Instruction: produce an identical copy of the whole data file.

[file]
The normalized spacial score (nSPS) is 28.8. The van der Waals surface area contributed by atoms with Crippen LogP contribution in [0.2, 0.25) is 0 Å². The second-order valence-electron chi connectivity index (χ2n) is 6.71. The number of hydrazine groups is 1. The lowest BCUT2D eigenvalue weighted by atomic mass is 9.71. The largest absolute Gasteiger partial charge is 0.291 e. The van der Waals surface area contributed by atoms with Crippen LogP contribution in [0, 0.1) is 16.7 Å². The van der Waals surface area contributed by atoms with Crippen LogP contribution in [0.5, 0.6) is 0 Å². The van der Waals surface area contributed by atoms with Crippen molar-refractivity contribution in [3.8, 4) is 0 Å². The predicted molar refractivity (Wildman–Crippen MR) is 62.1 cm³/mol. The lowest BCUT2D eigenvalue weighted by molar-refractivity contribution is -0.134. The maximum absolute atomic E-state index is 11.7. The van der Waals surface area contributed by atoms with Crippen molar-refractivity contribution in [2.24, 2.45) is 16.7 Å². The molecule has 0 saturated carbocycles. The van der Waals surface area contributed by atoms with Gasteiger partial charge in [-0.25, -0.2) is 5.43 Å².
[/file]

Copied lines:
The normalized spacial score (nSPS) is 28.8. The van der Waals surface area contributed by atoms with Crippen LogP contribution in [0.2, 0.25) is 0 Å². The second-order valence-electron chi connectivity index (χ2n) is 6.71. The number of hydrazine groups is 1. The lowest BCUT2D eigenvalue weighted by atomic mass is 9.71. The largest absolute Gasteiger partial charge is 0.291 e. The van der Waals surface area contributed by atoms with Crippen LogP contribution in [0, 0.1) is 16.7 Å². The van der Waals surface area contributed by atoms with Crippen LogP contribution in [0.5, 0.6) is 0 Å². The van der Waals surface area contributed by atoms with Crippen molar-refractivity contribution in [3.8, 4) is 0 Å². The predicted molar refractivity (Wildman–Crippen MR) is 62.1 cm³/mol. The lowest BCUT2D eigenvalue weighted by molar-refractivity contribution is -0.134. The maximum absolute atomic E-state index is 11.7. The van der Waals surface area contributed by atoms with Crippen molar-refractivity contribution in [2.24, 2.45) is 16.7 Å². The molecule has 0 saturated carbocycles. The van der Waals surface area contributed by atoms with Gasteiger partial charge in [-0.25, -0.2) is 5.43 Å².